91M refers to the length of the footbridge

It leads to this canyon between buildings

which leads onto a square holding a (weekly?) street food market

Back on the other side of the river, I came across another street food market.
All this food made me very hungry so stopped and had a delicious Moroccan chicken couscous - how trendy is that.....

It may not be the new Jerusalem, but for me, as a city boy I find these changes away from the old satanic mills to be stimulating and envigorating.

Thursday, 27 April 2017

Salute 2017 Review

First - my congratulations to South London Warlords for a great show, very well organised, a very nice day out for this Northerner.

A good start to the day - the Grand Central service from York departed on time and arrived in London on time. From there it was London Underground and Docklands Light Railway to ExCel Centre for the show. I arrived at 11:15 so I missed the initial rush - which was good - and the free figure given to the first 5000 entrants.

When I got into the hall, the first thing that struck me was it seemed to be less crowded; in fact throughout the visit I felt there was more room but whether that was fewer punters, fewer traders or fewer games I cannot say; probably a mix of all three. Anyway, being less crowded was a positive for me.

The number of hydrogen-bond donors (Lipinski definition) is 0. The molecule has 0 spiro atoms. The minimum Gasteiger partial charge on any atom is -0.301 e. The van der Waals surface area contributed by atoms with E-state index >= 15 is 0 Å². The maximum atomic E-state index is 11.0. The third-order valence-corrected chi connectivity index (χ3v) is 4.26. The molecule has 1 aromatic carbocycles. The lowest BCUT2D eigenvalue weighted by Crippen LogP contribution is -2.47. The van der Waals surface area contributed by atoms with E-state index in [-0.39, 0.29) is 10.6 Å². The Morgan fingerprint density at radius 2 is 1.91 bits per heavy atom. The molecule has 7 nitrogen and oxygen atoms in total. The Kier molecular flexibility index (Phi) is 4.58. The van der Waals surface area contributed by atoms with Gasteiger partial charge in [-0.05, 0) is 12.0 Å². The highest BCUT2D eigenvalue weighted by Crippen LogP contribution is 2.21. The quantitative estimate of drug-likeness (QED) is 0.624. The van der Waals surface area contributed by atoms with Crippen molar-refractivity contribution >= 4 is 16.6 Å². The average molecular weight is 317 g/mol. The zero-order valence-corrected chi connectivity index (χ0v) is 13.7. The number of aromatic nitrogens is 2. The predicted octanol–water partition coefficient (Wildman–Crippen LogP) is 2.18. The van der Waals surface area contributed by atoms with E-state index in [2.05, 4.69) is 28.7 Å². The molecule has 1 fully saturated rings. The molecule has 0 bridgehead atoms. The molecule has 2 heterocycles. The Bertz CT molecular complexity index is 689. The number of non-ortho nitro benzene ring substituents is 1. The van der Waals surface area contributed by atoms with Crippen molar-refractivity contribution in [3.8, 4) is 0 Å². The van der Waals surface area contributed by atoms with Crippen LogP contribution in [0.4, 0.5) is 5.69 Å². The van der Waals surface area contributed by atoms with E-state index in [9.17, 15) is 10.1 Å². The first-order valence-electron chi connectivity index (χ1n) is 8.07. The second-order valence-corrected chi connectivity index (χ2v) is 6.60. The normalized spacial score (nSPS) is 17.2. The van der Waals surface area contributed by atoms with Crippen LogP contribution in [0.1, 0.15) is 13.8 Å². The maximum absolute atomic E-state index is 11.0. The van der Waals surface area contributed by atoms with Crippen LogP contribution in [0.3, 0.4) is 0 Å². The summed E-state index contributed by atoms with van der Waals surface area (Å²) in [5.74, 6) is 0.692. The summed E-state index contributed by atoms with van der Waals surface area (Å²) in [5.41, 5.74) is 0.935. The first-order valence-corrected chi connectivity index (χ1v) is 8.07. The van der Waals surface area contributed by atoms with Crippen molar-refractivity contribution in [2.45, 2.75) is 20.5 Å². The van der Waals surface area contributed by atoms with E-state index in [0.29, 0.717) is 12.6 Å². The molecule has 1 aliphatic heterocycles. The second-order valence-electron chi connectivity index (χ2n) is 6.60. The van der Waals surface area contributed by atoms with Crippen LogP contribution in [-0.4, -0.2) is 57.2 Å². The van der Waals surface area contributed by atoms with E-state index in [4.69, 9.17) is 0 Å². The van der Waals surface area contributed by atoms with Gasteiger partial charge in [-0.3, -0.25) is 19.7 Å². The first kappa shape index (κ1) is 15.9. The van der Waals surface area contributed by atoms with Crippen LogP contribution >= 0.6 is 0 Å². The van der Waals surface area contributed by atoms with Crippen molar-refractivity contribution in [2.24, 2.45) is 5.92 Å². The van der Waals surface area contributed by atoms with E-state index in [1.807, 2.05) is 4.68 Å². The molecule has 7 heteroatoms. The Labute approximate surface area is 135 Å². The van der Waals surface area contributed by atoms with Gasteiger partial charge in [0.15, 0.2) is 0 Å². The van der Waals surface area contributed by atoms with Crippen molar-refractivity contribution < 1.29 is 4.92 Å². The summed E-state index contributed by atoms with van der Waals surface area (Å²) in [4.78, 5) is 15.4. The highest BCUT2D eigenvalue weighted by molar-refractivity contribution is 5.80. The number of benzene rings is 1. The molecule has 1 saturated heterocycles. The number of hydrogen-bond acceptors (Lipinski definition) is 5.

These are my purchases.



Steve Barber Models - Turkish Levy infantry and a Captain

Minifigs sample blister packs

28mm Ottoman flags from The Flag Dude

Artillery sized bases
I was very pleased to find the Steve Barber Models. I had seen the figures in their on line catalogue but I like to see and feel figures before I buy. I bought the two packs, infantry and an officer. I will order more packs of different figures. The new, 28mm Minifigs of Napoleonic Ottomans I will buy as and when I see them. I tried to purchase some figures from Foundry and Perry but both were out of stock. Also I wanted some flags, found The Flag Dude and bought three flags so that was a success.

I have been thinking that as my Ottoman force grows I should get some buildings so I had a good look around for ideas. Adrian's Walls models are one option. These are really nice.When visiting the Warbases stand I saw that they have a range of flat pack Middle Eastern buildings at very competitive prices. I have not bought any of these IKEA style MDF buildings or vehicles. If anyone has I would be very grateful for any feedback on your experiences.

Ideas for buildings - Adrian's Walls look very good
One surprise for me - I resisted the temptation to buy a book or two.

The journey home was the same except in reverse and everything went well. I met B and we went to Pizza Express for dinner. All round, a very good day.

Sizes - l to r - Warlord, Barber, Minifigs  28mm, Barber, Old Glory, Dixon.




Friday, 21 April 2017

Travels in 2017

Almost as soon as I pushed the "PUBLISH" button on yesterday's note, I realised I had forgotten to include another photo. Here it is: